During the visit, Agency inspectors took environmental samples at the Dair Alzour site. And despite Syria’s large-scale efforts to bury and clean up any evidence, laboratory analyses of the samples confirmed the presence of anthropogenic (or man-modified) uranium, graphite, and stainless steel. The results were provided to Syria in October 2008. Syria responded a month later with a letter criticizing the Agency’s assessment and claiming that, “the only explanation for the presence of these modified uranium particles is that they were contained in the missiles that were dropped from the Israeli planes onto the building to increase the destructive power.” In subsequent reporting, the IAEA has repeatedly rejected this explanation based on its technical analysis of the particles, indicating that the probability that the particles were introduced either by aerial dispersion or by munitions used to destroy the facility is “low.”
The IAEA repeatedly sought further access, information, and documentation from Syria following the June 2008 visit, only to be rebuffed by Syria. In particular, the IAEA requested additional information regarding the Dair Alzour site, clarification regarding suspect procurement activities by Syrian entities, documentation regarding the construction of the destroyed building, access to locations containing any debris from the site, and further access to the Dair Alzour site and the three functionally-related sites that Syria has refused to allow the Agency to visit. Aside from offering generic explanations and cynical misinterpretations of its own legal obligations, Syria has utterly and consistently refused to comply with these requests over the course of the past decade. As confirmed in the DG’s latest report, Syria has not had any substantive engagement with the IAEA regarding the Dair Alzour site since the June 2008 visit to Syria.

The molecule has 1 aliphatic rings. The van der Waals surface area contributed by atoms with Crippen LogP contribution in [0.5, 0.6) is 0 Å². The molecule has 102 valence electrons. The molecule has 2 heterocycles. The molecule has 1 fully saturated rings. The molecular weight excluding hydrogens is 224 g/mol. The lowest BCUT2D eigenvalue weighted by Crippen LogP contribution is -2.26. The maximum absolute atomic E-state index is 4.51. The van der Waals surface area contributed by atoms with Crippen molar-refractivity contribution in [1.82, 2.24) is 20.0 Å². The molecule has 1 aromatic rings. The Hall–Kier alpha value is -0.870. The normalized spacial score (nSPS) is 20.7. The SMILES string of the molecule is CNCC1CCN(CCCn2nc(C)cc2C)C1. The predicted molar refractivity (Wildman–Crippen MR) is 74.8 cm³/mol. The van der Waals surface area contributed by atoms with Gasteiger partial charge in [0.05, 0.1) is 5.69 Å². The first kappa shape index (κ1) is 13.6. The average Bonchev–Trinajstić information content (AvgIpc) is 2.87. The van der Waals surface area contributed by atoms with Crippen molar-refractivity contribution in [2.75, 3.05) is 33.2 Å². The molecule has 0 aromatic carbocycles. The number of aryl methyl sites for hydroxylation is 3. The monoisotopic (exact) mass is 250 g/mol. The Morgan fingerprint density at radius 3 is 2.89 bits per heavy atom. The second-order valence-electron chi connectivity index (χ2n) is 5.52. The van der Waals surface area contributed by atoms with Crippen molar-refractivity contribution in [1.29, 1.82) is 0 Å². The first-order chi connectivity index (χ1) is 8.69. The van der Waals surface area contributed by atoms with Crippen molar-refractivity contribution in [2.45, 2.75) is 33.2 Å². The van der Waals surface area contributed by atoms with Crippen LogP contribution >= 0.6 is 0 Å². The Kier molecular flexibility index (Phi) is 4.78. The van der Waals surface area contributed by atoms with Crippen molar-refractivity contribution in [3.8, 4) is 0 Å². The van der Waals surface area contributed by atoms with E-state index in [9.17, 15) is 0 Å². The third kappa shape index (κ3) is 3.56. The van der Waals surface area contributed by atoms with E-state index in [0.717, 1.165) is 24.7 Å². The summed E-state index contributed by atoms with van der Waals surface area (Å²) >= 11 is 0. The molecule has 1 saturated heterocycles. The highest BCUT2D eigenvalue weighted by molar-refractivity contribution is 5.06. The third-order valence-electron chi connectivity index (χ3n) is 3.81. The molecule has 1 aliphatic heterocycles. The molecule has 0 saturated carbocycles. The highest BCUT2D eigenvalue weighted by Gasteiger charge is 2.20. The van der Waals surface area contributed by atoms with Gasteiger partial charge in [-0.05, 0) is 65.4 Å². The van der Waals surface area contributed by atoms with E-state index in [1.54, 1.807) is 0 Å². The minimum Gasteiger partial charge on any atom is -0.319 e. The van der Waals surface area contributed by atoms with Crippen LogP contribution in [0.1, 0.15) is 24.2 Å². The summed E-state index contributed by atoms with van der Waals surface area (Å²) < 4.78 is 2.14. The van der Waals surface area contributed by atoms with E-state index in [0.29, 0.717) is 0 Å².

As justification for its intransigence, Syria has falsely claimed that it is under no obligation under its Comprehensive Safeguards Agreement to provide information or access to non-nuclear, military facilities. Syria has repeatedly used this rationale to justify its perennial refusal to allow access to the three sites identified as potentially functionally related to the Dair Alzour facility. The IAEA has repeatedly explained that no such limitation on access is applicable and has offered to employ modalities to protect any sensitive information, but Syria has still refused to comply with the Agency’s requests. Quite simply, the Agency cannot fulfill its responsibilities under Syria’s safeguards agreement without further cooperation from Syria, including by providing the additional access and information requested.